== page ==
The Supreme Court on Friday asked the Centre to decide by September 9 on the status of Leader of Opposition (to represent the Lokpal Selection committee) and made it clear that the Lokpal legislation could not be put into cold storage.
A three-judge Bench of Chief Justice R.M. Lodha and Justices Kurian Joseph and Rohinton Nariman told Attorney General Mukul Rohatgi that the law could not be rendered ineffective due to the delay in taking decision by the government. The Bench was hearing a writ petition filed by NGO `Common Cause’ challenging the provisions of Lokpal Act and its Rules.
Even as the AG submitted that the Centre was reviewing the entire Lokpal Act and the Rules, the CJI said “the court will interpret the term `Leader of Opposition’ under the Lokpal Rules on next date of hearing since the Lokpal selection panel envisaged LoP as one of the five members. If the government fails to resolve Lop issue, the court may give a larger interpretation to the term LoP so that it may include leader of the largest party or leader of the larger group.”
Time and again the CJI has been stressing the importance of striking a balance in separation of powers among the various organs of the Judiciary, Executive and the Legislature. The CJI’s observations on Friday on the role and status of LoP assume significance in this context.
The CJI wondered whether any selection could be fair without the leader of opposition in the Lokpal selection panel. He said “We are not waiting for any amendment or any session of the Parliament. We will interpret it if the government does not do it by the next date of hearing. The Act cannot be kept in cold storage if problems have emerged.”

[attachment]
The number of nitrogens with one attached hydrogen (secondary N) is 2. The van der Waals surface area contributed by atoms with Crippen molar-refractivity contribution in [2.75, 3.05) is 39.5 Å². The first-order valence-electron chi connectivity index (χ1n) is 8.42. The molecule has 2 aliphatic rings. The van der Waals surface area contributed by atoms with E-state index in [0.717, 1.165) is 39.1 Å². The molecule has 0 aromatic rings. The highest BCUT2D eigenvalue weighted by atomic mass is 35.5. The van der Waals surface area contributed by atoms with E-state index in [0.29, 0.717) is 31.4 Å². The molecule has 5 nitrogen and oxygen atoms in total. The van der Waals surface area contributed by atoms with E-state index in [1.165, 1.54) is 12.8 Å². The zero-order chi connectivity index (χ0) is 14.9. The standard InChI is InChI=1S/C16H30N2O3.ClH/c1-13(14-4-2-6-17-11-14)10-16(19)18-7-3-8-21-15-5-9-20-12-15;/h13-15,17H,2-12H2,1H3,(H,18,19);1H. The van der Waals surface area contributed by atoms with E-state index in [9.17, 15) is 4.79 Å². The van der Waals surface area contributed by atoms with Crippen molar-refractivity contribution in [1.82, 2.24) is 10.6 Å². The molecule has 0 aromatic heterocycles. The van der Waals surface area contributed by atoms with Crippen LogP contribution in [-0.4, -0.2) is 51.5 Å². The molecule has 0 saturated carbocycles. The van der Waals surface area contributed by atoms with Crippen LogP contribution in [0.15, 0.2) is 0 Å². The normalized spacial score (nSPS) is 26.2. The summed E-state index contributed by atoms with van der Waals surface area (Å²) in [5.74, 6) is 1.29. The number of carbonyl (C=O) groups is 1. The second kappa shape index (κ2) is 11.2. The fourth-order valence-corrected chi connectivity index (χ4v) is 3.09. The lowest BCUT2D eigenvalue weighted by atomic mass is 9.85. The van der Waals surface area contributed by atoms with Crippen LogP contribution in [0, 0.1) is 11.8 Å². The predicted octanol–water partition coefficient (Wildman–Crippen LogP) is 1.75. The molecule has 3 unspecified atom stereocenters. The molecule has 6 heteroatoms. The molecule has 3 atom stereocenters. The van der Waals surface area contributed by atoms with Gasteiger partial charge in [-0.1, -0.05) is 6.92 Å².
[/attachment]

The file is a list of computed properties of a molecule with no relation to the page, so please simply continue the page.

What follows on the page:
Counsel Prashant Bhushan, appearing for the petitioner faulted the government for relying on the Mavlankar rule framed in 1950. He said “why such a rule should prevail now. If the LoP is not there, the leader of the single largest party can be considered.”
The CJI said “LoP holds a significant position in House of People. LoP is a voice representing views contrary to government. The very position of selection committee will create legal problems in the absence of LoP. The Parliament may not have envisaged such a situation but it now needs to be interpreted so that the process is fast-tracked. The issue needs objective consideration in view of current political situation. The issue of LoP is relevant not only in Lokpal law but also in other existing legislations and it cannot be prolonged.” The CJI said efforts should be made to expedite the Lokpal selection process and posted the matter for further hearing on September 9.